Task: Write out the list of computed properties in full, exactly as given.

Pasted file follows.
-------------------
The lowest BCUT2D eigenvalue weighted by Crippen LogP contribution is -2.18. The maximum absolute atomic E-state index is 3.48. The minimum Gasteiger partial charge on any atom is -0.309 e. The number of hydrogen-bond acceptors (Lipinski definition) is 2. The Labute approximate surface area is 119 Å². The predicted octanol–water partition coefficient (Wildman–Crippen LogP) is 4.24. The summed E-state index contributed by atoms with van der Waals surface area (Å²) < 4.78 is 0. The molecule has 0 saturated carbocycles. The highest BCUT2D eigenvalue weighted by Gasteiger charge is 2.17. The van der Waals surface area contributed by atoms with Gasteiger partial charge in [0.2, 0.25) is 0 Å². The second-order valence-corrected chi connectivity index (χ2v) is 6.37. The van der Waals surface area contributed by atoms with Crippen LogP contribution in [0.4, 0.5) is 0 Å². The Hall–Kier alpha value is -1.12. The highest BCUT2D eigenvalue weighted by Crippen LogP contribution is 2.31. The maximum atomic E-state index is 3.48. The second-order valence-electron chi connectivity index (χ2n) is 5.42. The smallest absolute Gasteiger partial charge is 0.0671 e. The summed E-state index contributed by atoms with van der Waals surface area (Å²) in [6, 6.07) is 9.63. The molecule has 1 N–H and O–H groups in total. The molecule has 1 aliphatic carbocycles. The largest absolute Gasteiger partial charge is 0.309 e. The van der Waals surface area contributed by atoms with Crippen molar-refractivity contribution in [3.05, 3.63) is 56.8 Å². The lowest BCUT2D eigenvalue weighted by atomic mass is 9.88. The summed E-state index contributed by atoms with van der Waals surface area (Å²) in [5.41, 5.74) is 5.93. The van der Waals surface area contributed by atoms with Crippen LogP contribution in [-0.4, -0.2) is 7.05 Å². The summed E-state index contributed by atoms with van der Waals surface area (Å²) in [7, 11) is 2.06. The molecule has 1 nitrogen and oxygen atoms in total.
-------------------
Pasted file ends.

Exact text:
The lowest BCUT2D eigenvalue weighted by Crippen LogP contribution is -2.18. The maximum absolute atomic E-state index is 3.48. The minimum Gasteiger partial charge on any atom is -0.309 e. The number of hydrogen-bond acceptors (Lipinski definition) is 2. The Labute approximate surface area is 119 Å². The predicted octanol–water partition coefficient (Wildman–Crippen LogP) is 4.24. The summed E-state index contributed by atoms with van der Waals surface area (Å²) < 4.78 is 0. The molecule has 0 saturated carbocycles. The highest BCUT2D eigenvalue weighted by Gasteiger charge is 2.17. The van der Waals surface area contributed by atoms with Gasteiger partial charge in [0.2, 0.25) is 0 Å². The second-order valence-corrected chi connectivity index (χ2v) is 6.37. The van der Waals surface area contributed by atoms with Crippen LogP contribution in [0.4, 0.5) is 0 Å². The Hall–Kier alpha value is -1.12. The highest BCUT2D eigenvalue weighted by Crippen LogP contribution is 2.31. The maximum atomic E-state index is 3.48. The second-order valence-electron chi connectivity index (χ2n) is 5.42. The smallest absolute Gasteiger partial charge is 0.0671 e. The summed E-state index contributed by atoms with van der Waals surface area (Å²) in [6, 6.07) is 9.63. The molecule has 1 N–H and O–H groups in total. The molecule has 1 aliphatic carbocycles. The largest absolute Gasteiger partial charge is 0.309 e. The van der Waals surface area contributed by atoms with Crippen molar-refractivity contribution in [3.05, 3.63) is 56.8 Å². The lowest BCUT2D eigenvalue weighted by atomic mass is 9.88. The summed E-state index contributed by atoms with van der Waals surface area (Å²) in [5.41, 5.74) is 5.93. The van der Waals surface area contributed by atoms with Crippen LogP contribution in [-0.4, -0.2) is 7.05 Å². The summed E-state index contributed by atoms with van der Waals surface area (Å²) in [7, 11) is 2.06. The molecule has 1 nitrogen and oxygen atoms in total.